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Historic Development Threats at
Nike Ridge Trail, 2015-16 -- East Bay Regional Park District (EBRPD) Police Facility. EBRPD's plans for a police and maintenance facility were withdrawn after hundreds of citizens attended a Castro Valley Municipal Advisory Council meeting to protest the project. EBRPD's scheme would have placed three structures up to 3-stories high along the ridgeline overlooking Lake Chabot. A security gate would have prevented trail access to the ridge top where visitors enjoy some of the best views of the park. For more details, see Guardians of Lake Chabot.
Fairmont Ridge, 1997-98 -- Boulders Residential Housing Project-- 54 housing units. Lake Chabot dodged another bullet when this City of San Leandro plan failed . Thanks to citizen opposition, and more than a little help from El Nino, this project "collapsed" before it went far enough to trigger another referendum drive. Click here to see pictures of the proposed project site. Click here for more details showing the City's unrealistic images and underestimated geologic hazards.
Fairmont Ridge, 1989-91 -- Lake Chabot Terrace Housing Project -- 137 housing units. Lake Chabot was threatened yet again by a City of San Leandro plan to place terraced housing overlooking the northern part of the Lake. The project was defeated by a successful referendum drive organized by citizens of San Leandro who gathered nearly 6,000 signatures to place the issue on the ballot. When a public opinion poll showed that 2/3 of San Leandro voters opposed the project, the developer withdrew the proposal and the item was pulled from the ballot.
Dunsmuir Ridge, 1986-96 -- Dunsmuir Heights Project -- 507 housing units. A ten-year battle to save Dunsmuir Ridge and the northern ridgeline above Lake Chabot was successful when the Oakland City Council voted unanimously to deny this project. The public hearings had some of the largest turnouts in the history of Oakland with nearly 1,000 people attending a planning commission hearling in 1989. By 1993, over 30 organizations were on record in support of protecting Dunsmuir Ridge. In 1996, City of Oakland purchased Dunsmuir Ridge to preserve it as permanent open space .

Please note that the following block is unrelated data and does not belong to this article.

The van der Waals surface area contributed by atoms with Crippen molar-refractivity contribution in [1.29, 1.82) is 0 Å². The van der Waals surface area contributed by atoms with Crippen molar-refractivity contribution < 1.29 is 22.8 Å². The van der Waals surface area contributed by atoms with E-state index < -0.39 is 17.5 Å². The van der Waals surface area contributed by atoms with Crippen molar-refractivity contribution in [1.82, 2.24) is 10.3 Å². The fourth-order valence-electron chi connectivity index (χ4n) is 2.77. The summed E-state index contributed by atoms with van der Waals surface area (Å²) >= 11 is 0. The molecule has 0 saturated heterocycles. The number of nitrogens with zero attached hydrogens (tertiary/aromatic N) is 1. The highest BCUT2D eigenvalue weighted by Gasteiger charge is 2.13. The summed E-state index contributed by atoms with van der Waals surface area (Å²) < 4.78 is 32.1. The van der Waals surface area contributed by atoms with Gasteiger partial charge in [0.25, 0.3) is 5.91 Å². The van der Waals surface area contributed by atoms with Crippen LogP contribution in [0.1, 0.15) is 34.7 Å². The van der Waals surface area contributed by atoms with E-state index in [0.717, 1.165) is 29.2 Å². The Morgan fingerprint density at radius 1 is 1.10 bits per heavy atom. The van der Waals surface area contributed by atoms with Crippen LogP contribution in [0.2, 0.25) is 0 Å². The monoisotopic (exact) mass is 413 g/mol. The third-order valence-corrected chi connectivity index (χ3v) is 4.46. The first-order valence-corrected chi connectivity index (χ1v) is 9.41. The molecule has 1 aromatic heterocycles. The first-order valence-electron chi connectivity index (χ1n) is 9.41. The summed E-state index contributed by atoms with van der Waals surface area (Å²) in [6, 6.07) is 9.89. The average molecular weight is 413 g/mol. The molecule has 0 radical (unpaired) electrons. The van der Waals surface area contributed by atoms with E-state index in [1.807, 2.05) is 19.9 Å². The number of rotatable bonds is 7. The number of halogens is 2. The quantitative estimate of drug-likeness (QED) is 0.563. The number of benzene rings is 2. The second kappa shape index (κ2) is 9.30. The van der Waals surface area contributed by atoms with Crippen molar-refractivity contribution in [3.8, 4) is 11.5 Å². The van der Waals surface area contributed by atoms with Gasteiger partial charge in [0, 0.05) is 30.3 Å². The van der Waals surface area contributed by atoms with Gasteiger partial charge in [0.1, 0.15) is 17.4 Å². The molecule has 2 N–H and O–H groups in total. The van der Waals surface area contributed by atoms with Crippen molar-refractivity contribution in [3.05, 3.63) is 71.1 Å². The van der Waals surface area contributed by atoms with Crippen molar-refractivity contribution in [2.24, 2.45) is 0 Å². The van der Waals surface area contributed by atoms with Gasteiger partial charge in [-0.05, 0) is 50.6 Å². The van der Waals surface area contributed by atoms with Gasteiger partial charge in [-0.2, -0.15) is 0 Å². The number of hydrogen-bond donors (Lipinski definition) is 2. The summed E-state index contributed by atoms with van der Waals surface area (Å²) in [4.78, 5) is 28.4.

Fairmont Ridge, 1986-93 -- Fairmont Hills Housing Project -- 407 housing units. City of San Leandro and County of Alameda met vigorous public opposition to this public-sector scheme to place housing in the ridgelands west of Lake Chabot . Thanks to a vigorous and effective citizens effort based in Castro Valley and San Leandro, this project was defeated. In 1993, the major part of Fairmont Ridge was acquired by EBRPD and annexed to Anthony Chabot Regional Park.
Fairmont Ridge, 1986-87 -- Church Property (above the Marina) -- no specific housing proposal. When the eastern slopes of Fairmont Ridge (across the road from the Marina) became available for sale, Fairmont/Lake Chabot Ridgelands Committee led the effort to prevent the land from being sold for development. Instead, F/LCRC worked with EBRPD and Assemblyman Johan Klehs to pass legislation allowing for the District to purchase the property in 1987 (AB 800).
Fairmont Ridge, 1985 -- U.S. Department of the Navy Housing Plan -- 300 housing units (1,200 units planned in all). Fortunately, the Navy scheme was scuttled when County of Alameda plans crashed on the rocks of public opposition. Well organized citizen opposition to the Navy proposal set a new standard for future public participation in the effort to protect Lake Chabot from encroaching housing development.
Dunsmuir Ridge, 1973-75 -- Chabot Hills Townhouses -- 520 housing units. City of Oakland approved this development plan in 1974, but the developer's financial problems led to the project's demise.
Dunsmuir Ridge, 1970 -- Shoreline Properties -- 600 housing units. The Oakland City Council approved this development permit in 1970, but the project was never built.
Dunsmuir Ridge, 1967 -- Marlin Development -- 344 housing units. This City of Oakland project was proposed, but the approval process was never completed.
Dunsmuir Ridge, 196? -- Chabot Hills Townhouses -- 1100 housing units. This huge development proposal was actually approved by the Oakland City Council, but the final development plan was never submitted and the approval expired.
last revised: February 11, 2022